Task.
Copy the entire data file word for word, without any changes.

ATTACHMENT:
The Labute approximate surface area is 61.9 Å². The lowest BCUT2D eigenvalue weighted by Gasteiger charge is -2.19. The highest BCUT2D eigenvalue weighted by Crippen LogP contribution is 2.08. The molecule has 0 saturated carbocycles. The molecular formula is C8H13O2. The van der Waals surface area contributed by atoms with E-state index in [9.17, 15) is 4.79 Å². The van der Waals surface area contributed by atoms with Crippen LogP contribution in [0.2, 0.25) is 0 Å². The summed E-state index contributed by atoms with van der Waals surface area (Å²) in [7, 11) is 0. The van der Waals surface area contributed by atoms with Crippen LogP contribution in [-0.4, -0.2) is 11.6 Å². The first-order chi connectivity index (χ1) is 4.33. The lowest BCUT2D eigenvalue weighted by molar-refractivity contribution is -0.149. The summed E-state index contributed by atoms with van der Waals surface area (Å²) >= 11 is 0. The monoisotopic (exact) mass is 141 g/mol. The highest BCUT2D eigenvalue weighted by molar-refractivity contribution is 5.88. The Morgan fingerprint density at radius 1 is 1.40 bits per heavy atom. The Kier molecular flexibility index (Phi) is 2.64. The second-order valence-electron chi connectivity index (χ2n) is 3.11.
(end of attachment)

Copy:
The Labute approximate surface area is 61.9 Å². The lowest BCUT2D eigenvalue weighted by Gasteiger charge is -2.19. The highest BCUT2D eigenvalue weighted by Crippen LogP contribution is 2.08. The molecule has 0 saturated carbocycles. The molecular formula is C8H13O2. The van der Waals surface area contributed by atoms with E-state index in [9.17, 15) is 4.79 Å². The van der Waals surface area contributed by atoms with Crippen LogP contribution in [0.2, 0.25) is 0 Å². The summed E-state index contributed by atoms with van der Waals surface area (Å²) in [7, 11) is 0. The van der Waals surface area contributed by atoms with Crippen LogP contribution in [-0.4, -0.2) is 11.6 Å². The first-order chi connectivity index (χ1) is 4.33. The lowest BCUT2D eigenvalue weighted by molar-refractivity contribution is -0.149. The summed E-state index contributed by atoms with van der Waals surface area (Å²) >= 11 is 0. The monoisotopic (exact) mass is 141 g/mol. The highest BCUT2D eigenvalue weighted by molar-refractivity contribution is 5.88. The Morgan fingerprint density at radius 1 is 1.40 bits per heavy atom. The Kier molecular flexibility index (Phi) is 2.64. The second-order valence-electron chi connectivity index (χ2n) is 3.11.